Psalm 119:50

Hebrew Bible

48 I will lift my hands to your commands, which I love, and I will meditate on your statutes. 49 ז (Zayin) Remember your word to your servant, for you have given me hope. 50 This is what comforts me in my trouble, for your promise revives me. 51 Arrogant people do nothing but scoff at me. Yet I do not turn aside from your law. 52 I remember your ancient regulations, O Lord, and console myself.

Job 6:10

Hebrew Bible

8 “Oh that my request would be realized, and that God would grant me what I long for! 9 And that God would be willing to crush me, that he would let loose his hand and kill me. 10 Then I would yet have my comfort, then I would rejoice, in spite of pitiless pain, for I have not concealed the words of the Holy One. 11 What is my strength, that I should wait? And what is my end, that I should prolong my life? 12 Is my strength like that of stones? Or is my flesh made of bronze?

 Notes and References

"... Bateson Wright, however, undeterred ... suggested that Joban priority had “been too much taken for granted” and deemed it “improbable” that “Job should be the vast storehouse of Hebrew expression on philosophical and theological problems, to which all Hebrew poets and philosophers are indebted.” Instead, Wright argued, in many of the parallels the opposite is true. Wright was anticipated by C. Rosenmüller, who dated the book late primarily on linguistic grounds and added the following parallels to those listed by Chappelow: Job 22:19 / Psalm 107:42; Job 5:10 and 37:6 / Psalm 147:8; Job 38:41 / Psalm 147:9. For Ferdinand Hitzig, two parallels (Job 15:35 / Psalm 7:15; Job 7:17 / Psalm 8:5) were adequate evidence to prove that Job must have been written after the time of David. A. B. Davidson came to the same conclusion on the basis of the “distorted reflection” of Psalm 8 in Job 7:17, which he deemed “scarcely due to coincidence.” T. K. Cheyne, who considered the “bitter parody” of Psalm 8 in Job 7 “specially important” for dating the book of Job after the exile, when he thought it “extremely probable” that the psalm was written, took a more nuanced approach to the issue of dependence between Job and the Psalms. Referring to historical criticism as his guide, he separated the parallels involving “undeniably later psalms” from those involving “the great body of psalms of disputed date.” The former group was composed of the following parallels: Psalm 103:16 / Job 7:12; Psalm 107:40 / Job 12:21, 24; Psalm 107:41 / Job 21:11; Psalm 107:42 / Job 22:19, 5:16; Psalm 119:28 / Job 16:20; Psalm 119:50 / Job 6:10; Psalm 119:69 / Job 13:4 ..."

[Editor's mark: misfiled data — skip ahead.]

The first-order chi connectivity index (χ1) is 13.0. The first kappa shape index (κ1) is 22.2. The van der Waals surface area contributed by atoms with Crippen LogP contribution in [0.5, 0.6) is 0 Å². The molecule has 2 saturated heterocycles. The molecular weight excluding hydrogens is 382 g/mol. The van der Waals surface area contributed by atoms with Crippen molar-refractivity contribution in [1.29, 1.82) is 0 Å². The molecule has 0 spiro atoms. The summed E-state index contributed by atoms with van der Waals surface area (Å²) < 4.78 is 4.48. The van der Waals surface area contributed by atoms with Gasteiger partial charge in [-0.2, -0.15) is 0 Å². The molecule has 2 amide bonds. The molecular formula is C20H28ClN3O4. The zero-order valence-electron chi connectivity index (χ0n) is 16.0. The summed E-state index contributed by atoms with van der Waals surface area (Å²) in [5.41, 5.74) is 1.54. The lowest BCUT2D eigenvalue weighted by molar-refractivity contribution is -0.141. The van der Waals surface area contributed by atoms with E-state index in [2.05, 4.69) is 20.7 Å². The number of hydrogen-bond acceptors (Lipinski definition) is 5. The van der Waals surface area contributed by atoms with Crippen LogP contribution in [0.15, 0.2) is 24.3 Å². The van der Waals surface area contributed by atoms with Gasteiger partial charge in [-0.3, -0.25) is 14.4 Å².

Kynes, Will My Psalm Has Turned into Weeping: Job’s Dialogue with the Psalms (pp. 8-9) De Gruyter, 2012

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